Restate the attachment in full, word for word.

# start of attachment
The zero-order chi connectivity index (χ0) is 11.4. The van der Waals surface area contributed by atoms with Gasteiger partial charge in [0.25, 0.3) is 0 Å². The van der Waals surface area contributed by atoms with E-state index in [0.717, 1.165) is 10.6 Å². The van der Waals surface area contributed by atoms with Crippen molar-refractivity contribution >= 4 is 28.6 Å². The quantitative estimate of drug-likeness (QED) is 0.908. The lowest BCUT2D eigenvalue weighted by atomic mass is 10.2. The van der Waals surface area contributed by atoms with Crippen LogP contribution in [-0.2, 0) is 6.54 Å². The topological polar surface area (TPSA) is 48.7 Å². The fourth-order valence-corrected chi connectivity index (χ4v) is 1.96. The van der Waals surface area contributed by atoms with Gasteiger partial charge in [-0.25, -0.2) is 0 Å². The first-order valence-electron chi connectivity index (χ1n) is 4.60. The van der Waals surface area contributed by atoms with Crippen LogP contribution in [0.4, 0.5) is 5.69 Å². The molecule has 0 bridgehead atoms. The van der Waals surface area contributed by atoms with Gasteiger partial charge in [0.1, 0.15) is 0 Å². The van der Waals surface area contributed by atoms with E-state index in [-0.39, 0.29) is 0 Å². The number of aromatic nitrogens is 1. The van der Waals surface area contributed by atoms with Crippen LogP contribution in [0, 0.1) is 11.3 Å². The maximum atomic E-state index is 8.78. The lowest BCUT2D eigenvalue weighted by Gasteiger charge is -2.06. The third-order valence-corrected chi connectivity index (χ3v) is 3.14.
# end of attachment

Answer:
The zero-order chi connectivity index (χ0) is 11.4. The van der Waals surface area contributed by atoms with Gasteiger partial charge in [0.25, 0.3) is 0 Å². The van der Waals surface area contributed by atoms with E-state index in [0.717, 1.165) is 10.6 Å². The van der Waals surface area contributed by atoms with Crippen molar-refractivity contribution >= 4 is 28.6 Å². The quantitative estimate of drug-likeness (QED) is 0.908. The lowest BCUT2D eigenvalue weighted by atomic mass is 10.2. The van der Waals surface area contributed by atoms with Crippen LogP contribution in [-0.2, 0) is 6.54 Å². The topological polar surface area (TPSA) is 48.7 Å². The fourth-order valence-corrected chi connectivity index (χ4v) is 1.96. The van der Waals surface area contributed by atoms with Gasteiger partial charge in [-0.25, -0.2) is 0 Å². The first-order valence-electron chi connectivity index (χ1n) is 4.60. The van der Waals surface area contributed by atoms with Crippen LogP contribution in [0.4, 0.5) is 5.69 Å². The molecule has 0 bridgehead atoms. The van der Waals surface area contributed by atoms with Gasteiger partial charge in [0.1, 0.15) is 0 Å². The van der Waals surface area contributed by atoms with E-state index in [-0.39, 0.29) is 0 Å². The number of aromatic nitrogens is 1. The van der Waals surface area contributed by atoms with Crippen LogP contribution in [0, 0.1) is 11.3 Å². The maximum atomic E-state index is 8.78. The lowest BCUT2D eigenvalue weighted by Gasteiger charge is -2.06. The third-order valence-corrected chi connectivity index (χ3v) is 3.14.